WASHINGTON — House Republicans pushed toward a vote Thursday on a newly modified plan to stave off an unprecedented government default next week, even though the legislation faces a White House veto threat and unanimous opposition among Senate Democrats.
The vote comes amid growing worry that a dysfunctional Congress might remain gridlocked and plunge the nation into default. Nervous investors sent the Dow Jones industrial average down almost 200 points Wednesday, on top of a 92-point drop the day before. Stocks rose modestly Thursday, based in part on a strong jobs report.
"Default will rock our financial system to its core," Senate Majority Leader Harry Reid, D-Nev., said at the start of the Senate session.
The rival plans by Reid and House Speaker John Boehner, R-Ohio, have enough in common — including the establishment of a special congressional panel to recommend additional spending cuts this fall — that Reid has hinted a compromise could be easy to snap together.
"Magic things can happen here in Congress in a very short period of time under the right circumstances," Reid told reporters.
White House adviser David Plouffe signaled that a melding of the two bills could be the compromise that averts a crisis.
"What you're going to have to do is reconcile what's in Reid and Boehner, which is a lot of the things the president has talked about in terms of spending cuts he'd be willing to accept. And that's where the compromise is," Plouffe said in an interview on MSNBC.
In the House, Boehner made headway with balky conservatives unhappy that the measure contains smaller spending cuts than a more-stringent debt measure that passed the House last week. The new measure depends on caps on agency budgets to cut more than $900 billion from the deficit over the coming decade while permitting a commensurate increase in the nation's borrowing to allow the government to pay its bills.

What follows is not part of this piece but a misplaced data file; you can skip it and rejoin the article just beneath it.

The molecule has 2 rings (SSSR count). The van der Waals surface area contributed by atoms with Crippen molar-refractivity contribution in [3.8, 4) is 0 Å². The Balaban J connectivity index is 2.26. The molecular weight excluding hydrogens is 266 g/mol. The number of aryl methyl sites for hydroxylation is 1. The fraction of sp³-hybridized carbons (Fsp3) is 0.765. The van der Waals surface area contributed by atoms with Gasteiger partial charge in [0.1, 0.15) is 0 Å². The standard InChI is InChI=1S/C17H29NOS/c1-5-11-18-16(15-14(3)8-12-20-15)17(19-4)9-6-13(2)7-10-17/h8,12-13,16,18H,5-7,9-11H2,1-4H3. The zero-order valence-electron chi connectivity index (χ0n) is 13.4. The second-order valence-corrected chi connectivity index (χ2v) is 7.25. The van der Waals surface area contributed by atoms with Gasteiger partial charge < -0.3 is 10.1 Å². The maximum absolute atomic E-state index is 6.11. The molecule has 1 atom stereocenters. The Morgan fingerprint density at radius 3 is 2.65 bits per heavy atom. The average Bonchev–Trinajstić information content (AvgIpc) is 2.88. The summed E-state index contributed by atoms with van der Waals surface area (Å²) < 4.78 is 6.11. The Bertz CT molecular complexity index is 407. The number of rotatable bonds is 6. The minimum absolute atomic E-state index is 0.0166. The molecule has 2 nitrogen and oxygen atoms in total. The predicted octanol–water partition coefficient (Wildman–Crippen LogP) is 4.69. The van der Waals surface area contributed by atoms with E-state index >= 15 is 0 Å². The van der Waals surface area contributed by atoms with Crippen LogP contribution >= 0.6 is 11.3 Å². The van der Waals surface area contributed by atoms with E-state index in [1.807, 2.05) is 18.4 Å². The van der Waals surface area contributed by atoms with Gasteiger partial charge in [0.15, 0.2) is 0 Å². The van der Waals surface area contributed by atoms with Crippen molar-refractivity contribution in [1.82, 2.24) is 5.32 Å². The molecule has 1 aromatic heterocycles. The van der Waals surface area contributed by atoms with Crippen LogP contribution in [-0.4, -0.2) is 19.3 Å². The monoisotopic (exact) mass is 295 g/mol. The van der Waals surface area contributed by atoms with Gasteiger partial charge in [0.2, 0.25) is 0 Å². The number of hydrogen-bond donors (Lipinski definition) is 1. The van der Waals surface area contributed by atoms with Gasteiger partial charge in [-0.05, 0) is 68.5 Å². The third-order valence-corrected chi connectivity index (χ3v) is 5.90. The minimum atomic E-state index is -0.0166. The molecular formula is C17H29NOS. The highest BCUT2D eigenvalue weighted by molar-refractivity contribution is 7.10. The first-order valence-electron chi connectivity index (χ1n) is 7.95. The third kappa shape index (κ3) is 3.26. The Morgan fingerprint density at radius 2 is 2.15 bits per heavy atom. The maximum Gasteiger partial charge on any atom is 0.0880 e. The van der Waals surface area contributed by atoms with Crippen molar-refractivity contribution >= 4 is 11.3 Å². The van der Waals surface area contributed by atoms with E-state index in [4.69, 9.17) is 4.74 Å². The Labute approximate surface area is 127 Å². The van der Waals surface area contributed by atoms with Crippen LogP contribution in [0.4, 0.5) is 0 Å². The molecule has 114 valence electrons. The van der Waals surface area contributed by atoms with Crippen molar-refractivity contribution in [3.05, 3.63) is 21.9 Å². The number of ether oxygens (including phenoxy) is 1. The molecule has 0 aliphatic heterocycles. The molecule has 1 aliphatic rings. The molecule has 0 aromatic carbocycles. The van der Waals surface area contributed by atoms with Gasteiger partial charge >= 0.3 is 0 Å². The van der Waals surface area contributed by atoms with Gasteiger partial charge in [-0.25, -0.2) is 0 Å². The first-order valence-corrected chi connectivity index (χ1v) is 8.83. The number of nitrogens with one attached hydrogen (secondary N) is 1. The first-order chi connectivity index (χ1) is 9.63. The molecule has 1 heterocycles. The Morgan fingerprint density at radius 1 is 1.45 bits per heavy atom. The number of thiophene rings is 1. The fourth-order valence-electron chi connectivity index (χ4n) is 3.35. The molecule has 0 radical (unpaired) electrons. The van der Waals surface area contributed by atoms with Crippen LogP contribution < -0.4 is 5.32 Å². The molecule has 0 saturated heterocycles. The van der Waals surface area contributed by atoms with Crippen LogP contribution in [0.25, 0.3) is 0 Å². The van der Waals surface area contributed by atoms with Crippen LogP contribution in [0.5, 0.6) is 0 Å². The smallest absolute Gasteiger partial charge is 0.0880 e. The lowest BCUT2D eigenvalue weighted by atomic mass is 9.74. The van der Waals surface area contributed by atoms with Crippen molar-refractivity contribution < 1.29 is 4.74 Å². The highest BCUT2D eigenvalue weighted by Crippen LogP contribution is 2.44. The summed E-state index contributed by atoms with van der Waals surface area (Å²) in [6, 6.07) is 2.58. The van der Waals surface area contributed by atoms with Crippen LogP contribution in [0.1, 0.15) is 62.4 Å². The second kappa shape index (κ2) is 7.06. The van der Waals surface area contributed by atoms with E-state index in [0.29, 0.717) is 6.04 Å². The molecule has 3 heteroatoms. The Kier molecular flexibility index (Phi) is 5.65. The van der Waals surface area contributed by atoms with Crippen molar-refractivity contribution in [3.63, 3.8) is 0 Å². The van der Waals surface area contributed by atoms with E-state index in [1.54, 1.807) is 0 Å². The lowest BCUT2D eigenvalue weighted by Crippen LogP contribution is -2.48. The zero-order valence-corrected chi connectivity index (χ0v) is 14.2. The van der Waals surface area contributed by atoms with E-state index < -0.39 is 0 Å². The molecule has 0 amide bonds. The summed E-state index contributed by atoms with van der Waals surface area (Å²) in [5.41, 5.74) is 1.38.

Boehner acknowledged that the measure was hardly perfect but said it represented "the best opportunity we have to hold the president's feet to the fire. He wants a $2.4 trillion blank check that lets him continue his spending binge through the next election. This is the time to say no." Boehner made the comments Wednesday to conservative radio host Laura Ingraham.
The White House threatened a veto, saying the bill did not meet President Barack Obama's demand for an increase in the debt limit large enough to prevent a rerun of the current crisis next year, in the heat of the 2012 election campaign.
"It's inconceivable to me that the president would actually follow through on this threat," Senate Minority Leader Mitch McConnell, R-Ky., said Thursday. "After all, the president's first responsibility is to do what's best for the country, not his re-election campaign. Same goes for the Senate Democrats."
McConnell accused Democrats of "playing with fire" in planning to block the Boehner proposal in the Senate.
Obama supports an alternative drafted by Reid that contains comparable cuts to agency operating budgets but also claims savings from lowball estimates of war costs. Reid's plan would provide a record-breaking $2.7 trillion in additional borrowing authority, enough to tide the government over through 2012. Reid, however, is plainly short of the votes needed to overcome a GOP filibuster.
Unless Congress acts by Tuesday, administration officials say, the government will not be able to pay all its bills. They include $23 billion in Social Security benefits due Aug. 3, an $87 billion payment to investors to redeem maturing Treasury securities and more than $30 billion in interest payments that come due Aug. 15.
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